Observation 1, 2 Chronicles


A. The name of the book in Hebrew is "the words (events) of the days (years)." This seems to be used in the sense of a chronicle of the years. These same words occur in the title of several books mentioned as written sources in I Kings, 14:19,29; 15:7,23,31; 16:5,14,20,27; 22:46. The phrase itself is used over thirty times in I & II Kings and is usually translated "chronicles."

B. The LXX entitled it "the things omitted (concerning the Kings of Judah)." This implies that Chronicles is to Samuel and Kings what the Gospel of John is to the Synoptic Gospels.

C. Jerome, in his Latin translation the Vulgate, entitled it "Chronicle of the whole sacred history" because its genealogy goes back to Adam and the companion books of Ezra/Nehemiah relate to the Post-Exilic Period.

D. I & II Chronicles were originally one book in Hebrew which was divided by the LXX, as were Samuel and Kings.



A. This is the last book of "the Writings" section of the Hebrew canon. This means it is the last book of the Hebrew Bible.

B. Its position in the Hebrew canon implies:

1. its late composition

2. its summary nature

3. it was seen as an appendix

4. it was accepted in the canon late

C. The LXX placed it after Kings and before Ezra. It is surprising that Ezra/Nehemiah is put before Chronicles, possibly because of the summary nature of Chronicles or that it ends on a positive note.



A. This book is historical narrative but in a special selective theological sense.

B. It removes most of the negative aspects of the reigns of:

1. David

2. Solomon

3. the "godly" Judean Kings:

a. Asa

b. Jehoshophat

c. Uzziah

d. Hezekiah

e. Josiah



A. The Bible is silent on its authorship.

B. Baba Bathra 15a says Ezra wrote the genealogy of Chronicles unto himself. This has been interpreted in two ways:

1. Ezra wrote Chronicles

2. Ezra finished the history started in Chronicles unto his own day

C. Ezra 1:1-4 and II Chronicles 36:22-23 are very similar in Hebrew. Both Young and Harrison say Chronicles was written first. This is partly confirmed by a scribal technique used by Babylonian scribes of linking two works together by means of a "catch-line" or colophon. The technique is not seen in the rabbinical writings. This would imply that Ezra was using Chronicles as a historical introduction to his own work which continued the history of the Jewish people.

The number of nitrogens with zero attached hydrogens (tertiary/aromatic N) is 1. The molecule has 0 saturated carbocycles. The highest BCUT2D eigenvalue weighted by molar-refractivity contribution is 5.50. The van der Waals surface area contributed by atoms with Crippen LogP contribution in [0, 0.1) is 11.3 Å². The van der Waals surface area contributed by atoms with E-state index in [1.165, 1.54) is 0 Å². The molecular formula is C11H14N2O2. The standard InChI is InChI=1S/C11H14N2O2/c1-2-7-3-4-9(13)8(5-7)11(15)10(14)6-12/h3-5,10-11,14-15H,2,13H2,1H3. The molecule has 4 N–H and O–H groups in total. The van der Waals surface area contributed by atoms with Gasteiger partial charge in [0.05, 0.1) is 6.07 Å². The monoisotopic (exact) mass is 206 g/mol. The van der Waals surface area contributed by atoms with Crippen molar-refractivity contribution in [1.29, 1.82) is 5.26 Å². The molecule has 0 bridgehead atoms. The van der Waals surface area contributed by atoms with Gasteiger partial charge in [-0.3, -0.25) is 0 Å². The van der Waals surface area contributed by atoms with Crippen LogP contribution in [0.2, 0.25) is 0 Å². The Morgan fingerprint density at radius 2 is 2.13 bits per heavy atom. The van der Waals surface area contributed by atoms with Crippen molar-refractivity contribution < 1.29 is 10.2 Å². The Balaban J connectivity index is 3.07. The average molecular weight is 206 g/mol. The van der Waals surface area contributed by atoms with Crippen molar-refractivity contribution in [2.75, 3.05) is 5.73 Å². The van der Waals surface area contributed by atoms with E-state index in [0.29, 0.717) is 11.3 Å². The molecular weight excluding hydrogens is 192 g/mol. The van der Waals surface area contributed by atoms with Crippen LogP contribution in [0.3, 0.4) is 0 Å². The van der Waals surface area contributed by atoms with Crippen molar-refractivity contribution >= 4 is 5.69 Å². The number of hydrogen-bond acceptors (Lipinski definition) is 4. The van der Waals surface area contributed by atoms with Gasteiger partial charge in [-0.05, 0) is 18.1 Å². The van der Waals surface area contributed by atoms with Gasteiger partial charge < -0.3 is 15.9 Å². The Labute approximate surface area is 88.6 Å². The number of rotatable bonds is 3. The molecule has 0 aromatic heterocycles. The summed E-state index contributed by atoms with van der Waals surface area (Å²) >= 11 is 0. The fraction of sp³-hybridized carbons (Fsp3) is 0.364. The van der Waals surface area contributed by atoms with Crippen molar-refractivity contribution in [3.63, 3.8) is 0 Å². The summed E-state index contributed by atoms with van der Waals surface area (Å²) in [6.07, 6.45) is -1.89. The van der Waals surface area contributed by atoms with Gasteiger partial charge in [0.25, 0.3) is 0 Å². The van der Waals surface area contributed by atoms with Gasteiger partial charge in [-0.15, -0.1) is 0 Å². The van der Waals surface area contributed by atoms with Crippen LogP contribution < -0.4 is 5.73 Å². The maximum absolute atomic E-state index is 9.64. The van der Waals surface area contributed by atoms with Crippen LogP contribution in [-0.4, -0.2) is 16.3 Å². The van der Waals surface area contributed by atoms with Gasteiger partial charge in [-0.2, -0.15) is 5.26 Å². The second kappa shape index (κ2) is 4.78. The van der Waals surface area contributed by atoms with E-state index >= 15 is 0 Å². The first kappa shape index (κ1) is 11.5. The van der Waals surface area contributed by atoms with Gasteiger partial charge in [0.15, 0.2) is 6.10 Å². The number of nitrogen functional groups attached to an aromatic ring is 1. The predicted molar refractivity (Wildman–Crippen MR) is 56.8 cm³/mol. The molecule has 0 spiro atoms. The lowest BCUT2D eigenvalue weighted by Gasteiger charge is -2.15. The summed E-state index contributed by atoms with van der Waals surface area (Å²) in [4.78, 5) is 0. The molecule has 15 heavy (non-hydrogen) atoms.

D. The author(s) of Chronicles and Ezra/Nehemiah have the same theological interest and perspective:

1. focus on the Temple and priesthood (especially lists of Levites)

2. extensive use of statistical records and genealogies

3. the vocabulary and literary styles are similar 

4. it must be said, they also differ:

a. spell names differently

b. Chronicles focuses on David's royal line while Ezra/Nehemiah focuses on Mosaic Covenant

E. William Albright attributes authorship to Ezra between 428 and 397 b.c. Ezra's reform found in Ezra 7-10 occurred in 458-457 b.c. under Artaxerxes I.

F. Chronicles uses many sources:

1. previously written Scripture:

a. Chronicles uses about half of Samuel and Kings or at least the same sources.

b. I Chronicles seems to know of some OT texts specifically:

(1) Gen. 35:22 – 5:1 (7) Gen. 46:21 – 7:6,12

(2) Gen. 38:7 – 2:3 (8) Gen. 46:24 – 7:13

(3) Gen. 38:30 – 2:4,6 (9) Ruth 4:18-21 – 2:11-13

(4) Gen. 46:10 – 4:24  (10) I Sam. 27:10 – 2:9, 25-26

(5) Gen. 46:11 – 6:16  (11) I Sam. 31:1-6 – 10:1-12 

(6) Gen. 46:13 – 7:1

c. NIV Study Bible's introduction to Chronicles includes as sources:

(1) Pentateuch

(2) Judges

(3) Ruth

(4) I Samuel

(5) Kings

(6) Psalms

(7) Isaiah

(8) Jeremiah

(9) Lamentations

(10) Zechariah

2. written historical documents from the divided kingdom.

a. possibly official court documents:

(1) the chronicles of King David, I Chr. 27:24

(2) the book of the kings of Judah and Israel, II Chr. 16:11; 25:26; 28:26; 32:32

(3) the book of the kings of Israel and Judah, II Chr. 27:7; 35:27; 36:8

(4) the book of the kings of Israel, I Chr. 9:1; II Chr. 20:34

(5) the words of the kings of Israel, II Chr. 24:27; 33:18

b. prophets:

(1) acts of King David, I Chr. 29:29:

(a) Chronicles of Samuel, the seer

(b) Chronicles of Nathan, the prophet

(c) Chronicles of Gad, the seer.

(2) acts of Solomon, II Chr. 9:29:

(a) records of Nathan the prophet

(b) prophecy of Ahijah the Shilonite

(3) acts of Jeroboam I in the visions of Iddo the seer, II Chr. 9:29

(4) acts of Rehoboam in II Chr. 12:15:

(a) records of Shemaiah the prophet

(b) Iddo the seer

(5) acts of Abijah in II Chr. 13:22 by Iddo the prophet

(6) acts of Jehu in II Chr. 20: 34 by the son of Hanani

(7) acts of Manasseh in II Chr. 33:19 by Hozai (LXX "the seer")

c. tribal genealogical records:

(1) Simeon, I Chr. 4:33

(2) Gad, I Chr. 5:17

(3) Benjamin, 7:9

(4) Asher, 7:40

(5) All Israel, 9:1

(6) Levitical gatekeepers, 9:22 (implication being each Levitical division also had records [cf. I Chr. 23:1ff; 28:13; II Chr. 35:4]).

d. foreign sources:

(1) Sennacherib's letters, II Chr. 32:17-70

(2) Cyrus' decree, II Chr. 36:22-23

G. Like Ezra-Nehemiah, Chronicles lists the genealogies of several people. Some of these extend into the future after four to six generations. There have been two ways to deal with this:

1. these were editorial additions

2. these are contemporary families, not generations



A. There are two texts in Chronicles that imply a period after the return of the Exile for the writing of Chronicles: